3D-printed lab-in-a-syringe voltammetric cell based on a working electrode modified with a highly efficient Ca-MOF sorbent for the determination of Hg(II)

Christos Kokkinos*, Anastasios Economou, Anastasia Pournara, Manolis Manos, Ioannis Spanopoulos, Mercouri Kanatzidis, Thomais Tziotzi, Valeri Petkov, Antigoni Margariti, Panagiotis Oikonomopoulos, Giannis S. Papaefstathiou

*Corresponding author for this work

Research output: Contribution to journalArticlepeer-review

5 Scopus citations

Abstract

This work combines, for the first time, 3D-printing technology and a highly efficient metal organic framework (Ca-MOF) as an electrode modifier to produce a novel fully integrated lab-in-a-syringe device for the sensitive determination of Hg(II) by anodic stripping voltammetry. The specific Ca-MOF ([Ca(H4L)(DMA)2]·2DMA where H6L is the N,N’-bis(2,4-dicarboxyphenyl)-oxalamide and DMA is the N,N-dimethylacetamide) shows an exceptional Hg(II) sorption capability over a wide pH range and its mechanism is elucidated via spectroscopic and X-ray diffraction studies. The voltammetric lab-in-a-syringe device is fabricated through a single-step process using a dual extruder 3D printer and is composed of a vessel integrating two thermoplastic conductive electrodes (serving as the counter and pseudo-reference electrodes) and of a small detachable 3D-printed syringe loaded with a graphite paste/Ca-MOF mixture (which serves as the working electrode). After optimization of the fabrication and operational variables, a limit of detection of 0.6 μg L−1 Hg(II) was achieved, which is comparable or lower than that of existing sensors (plastic 3D-printed, gold and MOF-based electrodes). The adoption of 3D printing technology in combination with the highly efficient Ca-MOF enables the fabrication of a simple, low-cost and sensitive electrochemical sensor for Hg(II), which is suitable for on-site applications.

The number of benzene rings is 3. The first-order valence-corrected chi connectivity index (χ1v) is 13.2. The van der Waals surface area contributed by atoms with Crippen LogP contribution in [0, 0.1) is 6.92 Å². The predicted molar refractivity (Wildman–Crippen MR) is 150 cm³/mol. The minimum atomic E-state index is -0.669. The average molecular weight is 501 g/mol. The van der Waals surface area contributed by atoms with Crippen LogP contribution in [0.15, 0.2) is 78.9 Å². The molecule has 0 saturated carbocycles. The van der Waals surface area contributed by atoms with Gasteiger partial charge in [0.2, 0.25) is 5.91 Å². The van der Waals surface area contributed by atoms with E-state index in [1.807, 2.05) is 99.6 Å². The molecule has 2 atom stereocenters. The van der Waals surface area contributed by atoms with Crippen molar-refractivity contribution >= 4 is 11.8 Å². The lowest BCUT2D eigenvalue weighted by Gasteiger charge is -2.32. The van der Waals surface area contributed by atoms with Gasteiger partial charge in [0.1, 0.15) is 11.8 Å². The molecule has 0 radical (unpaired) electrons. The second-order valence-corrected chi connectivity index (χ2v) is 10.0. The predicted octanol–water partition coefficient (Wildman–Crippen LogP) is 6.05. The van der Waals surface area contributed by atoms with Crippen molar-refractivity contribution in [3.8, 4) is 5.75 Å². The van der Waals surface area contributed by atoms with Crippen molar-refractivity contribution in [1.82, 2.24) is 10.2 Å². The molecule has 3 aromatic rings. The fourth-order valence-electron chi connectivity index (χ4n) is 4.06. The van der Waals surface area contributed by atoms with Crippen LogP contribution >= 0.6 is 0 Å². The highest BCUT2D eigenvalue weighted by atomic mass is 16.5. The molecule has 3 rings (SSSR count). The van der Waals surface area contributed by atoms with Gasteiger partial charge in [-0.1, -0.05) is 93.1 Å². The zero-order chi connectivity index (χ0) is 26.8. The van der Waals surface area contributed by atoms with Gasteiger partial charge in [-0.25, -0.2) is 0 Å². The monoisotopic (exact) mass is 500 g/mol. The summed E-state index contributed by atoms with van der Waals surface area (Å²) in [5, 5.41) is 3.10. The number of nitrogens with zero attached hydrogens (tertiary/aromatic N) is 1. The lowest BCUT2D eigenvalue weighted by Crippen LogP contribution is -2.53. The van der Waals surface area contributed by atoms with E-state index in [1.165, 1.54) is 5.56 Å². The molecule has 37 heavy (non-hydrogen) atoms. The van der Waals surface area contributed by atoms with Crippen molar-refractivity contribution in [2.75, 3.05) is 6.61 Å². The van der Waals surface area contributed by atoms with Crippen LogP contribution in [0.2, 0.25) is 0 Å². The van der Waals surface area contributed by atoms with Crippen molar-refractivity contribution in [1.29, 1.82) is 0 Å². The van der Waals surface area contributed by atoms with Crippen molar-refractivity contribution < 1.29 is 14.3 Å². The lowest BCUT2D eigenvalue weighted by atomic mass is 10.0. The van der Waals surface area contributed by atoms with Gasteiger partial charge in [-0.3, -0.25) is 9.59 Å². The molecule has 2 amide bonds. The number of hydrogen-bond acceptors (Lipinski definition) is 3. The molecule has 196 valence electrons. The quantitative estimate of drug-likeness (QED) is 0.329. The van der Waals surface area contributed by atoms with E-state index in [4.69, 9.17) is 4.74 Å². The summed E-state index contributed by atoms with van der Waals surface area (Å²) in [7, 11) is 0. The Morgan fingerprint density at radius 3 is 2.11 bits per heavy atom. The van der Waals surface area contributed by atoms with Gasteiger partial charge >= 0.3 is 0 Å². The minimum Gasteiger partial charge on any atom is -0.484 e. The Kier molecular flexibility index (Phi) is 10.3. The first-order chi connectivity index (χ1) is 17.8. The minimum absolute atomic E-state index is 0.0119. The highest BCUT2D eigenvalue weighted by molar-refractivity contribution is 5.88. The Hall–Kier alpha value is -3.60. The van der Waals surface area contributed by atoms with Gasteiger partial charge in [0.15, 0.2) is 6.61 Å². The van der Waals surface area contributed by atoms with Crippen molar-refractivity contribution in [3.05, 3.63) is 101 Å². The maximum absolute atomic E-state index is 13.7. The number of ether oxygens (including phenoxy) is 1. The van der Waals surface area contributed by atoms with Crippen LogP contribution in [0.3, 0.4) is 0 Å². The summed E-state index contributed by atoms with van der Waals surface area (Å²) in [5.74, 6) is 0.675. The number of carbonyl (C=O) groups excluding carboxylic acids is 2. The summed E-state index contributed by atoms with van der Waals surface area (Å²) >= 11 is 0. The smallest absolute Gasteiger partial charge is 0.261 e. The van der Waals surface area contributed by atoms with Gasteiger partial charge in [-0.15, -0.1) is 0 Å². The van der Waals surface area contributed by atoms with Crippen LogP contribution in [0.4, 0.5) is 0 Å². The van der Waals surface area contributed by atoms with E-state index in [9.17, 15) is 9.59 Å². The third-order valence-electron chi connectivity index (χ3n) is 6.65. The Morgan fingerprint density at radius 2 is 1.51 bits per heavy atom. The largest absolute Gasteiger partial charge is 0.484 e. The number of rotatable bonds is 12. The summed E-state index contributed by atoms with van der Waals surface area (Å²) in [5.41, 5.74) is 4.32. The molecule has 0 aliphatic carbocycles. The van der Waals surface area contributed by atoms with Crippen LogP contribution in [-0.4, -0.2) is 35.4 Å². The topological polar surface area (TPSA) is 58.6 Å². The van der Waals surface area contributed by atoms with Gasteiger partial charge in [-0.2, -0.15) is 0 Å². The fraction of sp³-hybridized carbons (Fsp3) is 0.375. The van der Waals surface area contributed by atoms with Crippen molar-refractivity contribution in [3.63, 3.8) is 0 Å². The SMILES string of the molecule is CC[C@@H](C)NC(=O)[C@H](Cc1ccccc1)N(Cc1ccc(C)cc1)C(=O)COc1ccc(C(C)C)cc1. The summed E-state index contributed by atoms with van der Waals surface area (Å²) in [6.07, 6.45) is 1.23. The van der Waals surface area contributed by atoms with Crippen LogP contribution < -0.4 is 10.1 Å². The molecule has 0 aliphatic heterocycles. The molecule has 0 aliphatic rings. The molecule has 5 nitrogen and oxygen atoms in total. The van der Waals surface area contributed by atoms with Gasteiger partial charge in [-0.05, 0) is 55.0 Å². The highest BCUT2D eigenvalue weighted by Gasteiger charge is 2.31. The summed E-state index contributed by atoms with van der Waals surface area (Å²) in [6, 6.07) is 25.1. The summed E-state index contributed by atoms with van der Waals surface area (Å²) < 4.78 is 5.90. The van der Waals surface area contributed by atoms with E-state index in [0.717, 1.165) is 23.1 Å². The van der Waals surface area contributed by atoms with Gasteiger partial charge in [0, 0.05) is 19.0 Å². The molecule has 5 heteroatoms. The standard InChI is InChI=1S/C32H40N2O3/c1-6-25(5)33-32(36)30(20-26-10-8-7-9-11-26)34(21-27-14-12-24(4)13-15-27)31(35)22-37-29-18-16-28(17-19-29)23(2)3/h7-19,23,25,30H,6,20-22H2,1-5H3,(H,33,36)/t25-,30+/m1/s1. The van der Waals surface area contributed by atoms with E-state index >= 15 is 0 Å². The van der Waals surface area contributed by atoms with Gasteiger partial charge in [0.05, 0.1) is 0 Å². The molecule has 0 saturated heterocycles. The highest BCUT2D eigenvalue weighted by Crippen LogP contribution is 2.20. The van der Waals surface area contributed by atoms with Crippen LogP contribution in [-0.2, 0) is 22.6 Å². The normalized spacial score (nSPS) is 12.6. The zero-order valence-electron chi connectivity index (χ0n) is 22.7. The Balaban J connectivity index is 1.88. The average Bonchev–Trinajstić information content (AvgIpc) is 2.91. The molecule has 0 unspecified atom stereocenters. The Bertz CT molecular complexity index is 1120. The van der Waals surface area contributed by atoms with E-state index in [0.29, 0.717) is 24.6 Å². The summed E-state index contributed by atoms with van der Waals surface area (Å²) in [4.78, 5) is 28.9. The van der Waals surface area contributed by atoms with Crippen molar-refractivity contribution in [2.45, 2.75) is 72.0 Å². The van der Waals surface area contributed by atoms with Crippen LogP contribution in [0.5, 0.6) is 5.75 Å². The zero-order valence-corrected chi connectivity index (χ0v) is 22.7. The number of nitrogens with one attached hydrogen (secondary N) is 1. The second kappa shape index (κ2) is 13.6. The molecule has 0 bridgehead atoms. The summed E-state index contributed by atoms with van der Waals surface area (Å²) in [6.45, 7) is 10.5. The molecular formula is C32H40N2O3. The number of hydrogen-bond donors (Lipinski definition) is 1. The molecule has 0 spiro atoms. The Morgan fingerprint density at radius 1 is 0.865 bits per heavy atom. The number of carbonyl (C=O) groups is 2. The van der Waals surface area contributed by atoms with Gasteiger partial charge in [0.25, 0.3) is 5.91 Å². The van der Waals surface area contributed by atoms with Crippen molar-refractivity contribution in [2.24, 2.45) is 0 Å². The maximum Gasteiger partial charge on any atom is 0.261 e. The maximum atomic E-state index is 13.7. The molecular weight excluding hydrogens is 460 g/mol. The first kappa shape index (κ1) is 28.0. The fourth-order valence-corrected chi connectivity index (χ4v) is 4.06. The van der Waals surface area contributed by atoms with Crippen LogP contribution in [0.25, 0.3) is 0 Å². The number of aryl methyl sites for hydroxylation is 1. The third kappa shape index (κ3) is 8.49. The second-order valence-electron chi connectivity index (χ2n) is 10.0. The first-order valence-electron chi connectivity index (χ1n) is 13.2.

Original languageEnglish (US)
Article number128508
JournalSensors and Actuators, B: Chemical
Volume321
DOIs
StatePublished - Oct 15 2020

Keywords

  • 3D-printed electrode
  • Electrochemical sensing
  • Mercury
  • Metal-organic frameworks
  • Sorption

ASJC Scopus subject areas

  • Electronic, Optical and Magnetic Materials
  • Instrumentation
  • Condensed Matter Physics
  • Surfaces, Coatings and Films
  • Metals and Alloys
  • Electrical and Electronic Engineering
  • Materials Chemistry

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